At some point in the not too distant future, the WordPress REST API functionality is going to be part of the WordPress “core”.
WordPress REST API: Why should I care?
Probably the vast majority of WordPress users out there and even many of the developers have no idea what this means. If you’re in that camp, read this article by Ryan McCue on the blog poststatus.com. If anyone should know what the WordPress REST API is going to be able to do it’s Ryan. He’s the lead developer of the functionality which is currently available in plugin form only. Rumors have it that the WordPress REST API functionality could be included in the WordPress core (meaning no plugin required) by the end of this year.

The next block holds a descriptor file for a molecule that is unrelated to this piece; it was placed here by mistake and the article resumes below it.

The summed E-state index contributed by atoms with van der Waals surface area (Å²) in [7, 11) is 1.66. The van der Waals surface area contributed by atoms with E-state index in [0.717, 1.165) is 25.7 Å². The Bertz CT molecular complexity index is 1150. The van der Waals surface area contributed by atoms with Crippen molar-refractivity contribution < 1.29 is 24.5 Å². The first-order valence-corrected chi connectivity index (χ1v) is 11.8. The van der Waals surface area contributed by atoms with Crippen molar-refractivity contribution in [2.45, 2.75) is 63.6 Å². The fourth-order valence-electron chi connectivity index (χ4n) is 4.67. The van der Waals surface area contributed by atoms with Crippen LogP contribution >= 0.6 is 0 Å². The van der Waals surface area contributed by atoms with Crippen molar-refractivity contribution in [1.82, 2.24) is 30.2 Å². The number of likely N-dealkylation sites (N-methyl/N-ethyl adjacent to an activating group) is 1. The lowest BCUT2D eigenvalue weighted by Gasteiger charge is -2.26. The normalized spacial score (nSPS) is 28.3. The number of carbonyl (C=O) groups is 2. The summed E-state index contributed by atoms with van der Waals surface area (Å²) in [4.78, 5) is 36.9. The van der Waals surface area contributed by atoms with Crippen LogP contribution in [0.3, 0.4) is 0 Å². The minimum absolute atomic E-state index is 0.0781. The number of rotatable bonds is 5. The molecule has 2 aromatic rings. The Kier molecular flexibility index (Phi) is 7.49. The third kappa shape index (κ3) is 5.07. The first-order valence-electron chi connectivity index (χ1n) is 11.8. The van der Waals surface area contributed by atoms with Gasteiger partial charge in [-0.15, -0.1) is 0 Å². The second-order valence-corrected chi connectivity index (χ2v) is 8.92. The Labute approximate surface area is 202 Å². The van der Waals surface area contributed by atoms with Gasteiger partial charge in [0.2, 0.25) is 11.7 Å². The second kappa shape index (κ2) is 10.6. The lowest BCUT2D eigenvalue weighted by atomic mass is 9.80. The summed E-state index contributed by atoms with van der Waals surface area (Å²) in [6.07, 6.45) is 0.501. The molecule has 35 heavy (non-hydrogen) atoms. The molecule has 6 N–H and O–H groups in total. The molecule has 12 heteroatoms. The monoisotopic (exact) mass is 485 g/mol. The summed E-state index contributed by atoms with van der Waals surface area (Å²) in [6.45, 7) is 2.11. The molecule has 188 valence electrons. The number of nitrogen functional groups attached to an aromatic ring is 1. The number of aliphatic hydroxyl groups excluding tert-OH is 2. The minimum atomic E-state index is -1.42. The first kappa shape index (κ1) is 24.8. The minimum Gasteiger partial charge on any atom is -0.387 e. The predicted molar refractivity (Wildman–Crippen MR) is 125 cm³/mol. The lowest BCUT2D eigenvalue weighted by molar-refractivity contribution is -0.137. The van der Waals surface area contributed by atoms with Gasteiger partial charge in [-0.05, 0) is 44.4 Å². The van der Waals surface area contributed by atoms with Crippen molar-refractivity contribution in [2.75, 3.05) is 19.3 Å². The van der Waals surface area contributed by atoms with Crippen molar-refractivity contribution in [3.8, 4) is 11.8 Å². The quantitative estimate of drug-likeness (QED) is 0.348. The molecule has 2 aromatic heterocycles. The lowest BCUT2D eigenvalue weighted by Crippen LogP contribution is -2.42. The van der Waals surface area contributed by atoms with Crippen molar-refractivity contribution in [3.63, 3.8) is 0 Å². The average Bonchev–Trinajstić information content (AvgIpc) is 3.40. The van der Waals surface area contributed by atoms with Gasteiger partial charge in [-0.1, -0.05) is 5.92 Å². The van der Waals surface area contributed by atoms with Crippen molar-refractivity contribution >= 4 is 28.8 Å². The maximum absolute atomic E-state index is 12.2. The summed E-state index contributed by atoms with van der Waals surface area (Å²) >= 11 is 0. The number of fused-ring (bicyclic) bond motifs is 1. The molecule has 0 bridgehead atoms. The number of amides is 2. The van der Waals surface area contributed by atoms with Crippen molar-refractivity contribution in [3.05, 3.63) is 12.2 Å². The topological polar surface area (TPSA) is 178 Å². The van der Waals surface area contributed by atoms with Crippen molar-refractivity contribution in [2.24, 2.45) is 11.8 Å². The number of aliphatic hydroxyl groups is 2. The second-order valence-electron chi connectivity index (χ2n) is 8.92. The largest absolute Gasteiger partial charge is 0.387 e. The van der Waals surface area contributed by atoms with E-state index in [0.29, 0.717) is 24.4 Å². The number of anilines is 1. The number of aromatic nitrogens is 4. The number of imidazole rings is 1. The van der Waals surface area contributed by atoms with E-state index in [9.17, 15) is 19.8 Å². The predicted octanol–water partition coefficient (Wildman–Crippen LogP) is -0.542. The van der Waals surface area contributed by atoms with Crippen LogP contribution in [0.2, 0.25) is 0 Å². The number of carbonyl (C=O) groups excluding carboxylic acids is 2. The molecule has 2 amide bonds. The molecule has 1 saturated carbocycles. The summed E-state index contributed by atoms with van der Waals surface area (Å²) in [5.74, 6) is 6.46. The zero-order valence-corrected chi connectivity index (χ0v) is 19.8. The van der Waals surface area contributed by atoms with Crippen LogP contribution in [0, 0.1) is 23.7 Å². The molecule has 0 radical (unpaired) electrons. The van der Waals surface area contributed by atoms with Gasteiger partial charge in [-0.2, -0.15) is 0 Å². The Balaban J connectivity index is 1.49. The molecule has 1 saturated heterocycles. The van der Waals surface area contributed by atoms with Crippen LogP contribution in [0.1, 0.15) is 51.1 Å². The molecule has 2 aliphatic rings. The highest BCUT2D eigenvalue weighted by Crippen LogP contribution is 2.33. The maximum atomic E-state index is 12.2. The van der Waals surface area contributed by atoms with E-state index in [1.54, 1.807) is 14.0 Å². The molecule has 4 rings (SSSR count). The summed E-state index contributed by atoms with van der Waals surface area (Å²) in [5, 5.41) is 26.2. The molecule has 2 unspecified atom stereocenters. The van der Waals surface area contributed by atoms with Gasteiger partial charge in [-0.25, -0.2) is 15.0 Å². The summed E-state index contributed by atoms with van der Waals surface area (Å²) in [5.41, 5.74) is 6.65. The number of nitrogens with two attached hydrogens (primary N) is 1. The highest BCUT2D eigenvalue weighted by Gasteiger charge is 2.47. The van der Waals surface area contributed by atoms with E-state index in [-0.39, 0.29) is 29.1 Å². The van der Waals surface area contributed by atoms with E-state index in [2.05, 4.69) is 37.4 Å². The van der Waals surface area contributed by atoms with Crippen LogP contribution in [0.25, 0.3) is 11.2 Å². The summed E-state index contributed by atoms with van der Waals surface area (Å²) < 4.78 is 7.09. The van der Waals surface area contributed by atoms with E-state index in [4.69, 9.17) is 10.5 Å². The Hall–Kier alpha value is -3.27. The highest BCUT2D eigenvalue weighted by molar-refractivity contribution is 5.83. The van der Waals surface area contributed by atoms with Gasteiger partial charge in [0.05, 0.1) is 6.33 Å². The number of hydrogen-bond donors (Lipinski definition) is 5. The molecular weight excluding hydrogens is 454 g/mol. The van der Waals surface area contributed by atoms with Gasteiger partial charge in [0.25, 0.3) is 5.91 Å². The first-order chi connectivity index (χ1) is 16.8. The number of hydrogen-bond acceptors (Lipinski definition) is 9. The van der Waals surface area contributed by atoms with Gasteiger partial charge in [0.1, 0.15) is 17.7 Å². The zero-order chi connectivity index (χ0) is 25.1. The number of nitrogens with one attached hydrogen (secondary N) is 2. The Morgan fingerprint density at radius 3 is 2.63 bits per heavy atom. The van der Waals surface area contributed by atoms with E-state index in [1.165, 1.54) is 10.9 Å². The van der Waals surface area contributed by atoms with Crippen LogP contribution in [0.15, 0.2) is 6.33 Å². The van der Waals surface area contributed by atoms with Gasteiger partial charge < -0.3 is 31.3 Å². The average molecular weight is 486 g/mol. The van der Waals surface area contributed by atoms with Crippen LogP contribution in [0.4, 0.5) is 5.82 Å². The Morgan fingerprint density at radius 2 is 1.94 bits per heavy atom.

As someone whose business ebbs and flows with WordPress demand (fortunately mainly flows these days), I’m especially interested in a couple of forecasts that Ryan makes about the WordPress REST API and WordPress in general:
“The year is 2020. WordPress powers over 35% of the web now. The REST API has been in WordPress core for a few years; the year after the REST API was merged into core, WordPress gained nearly 5% marketshare.
Almost all WordPress sites use the REST API in some form or another, and an estimated 15% of all native apps use WordPress purely as a backend. 80% of the top 100 news websites run WordPress with front-ends powered by the REST API. A dozen popular hosted website platforms have custom admins or front-end editors that use the API.”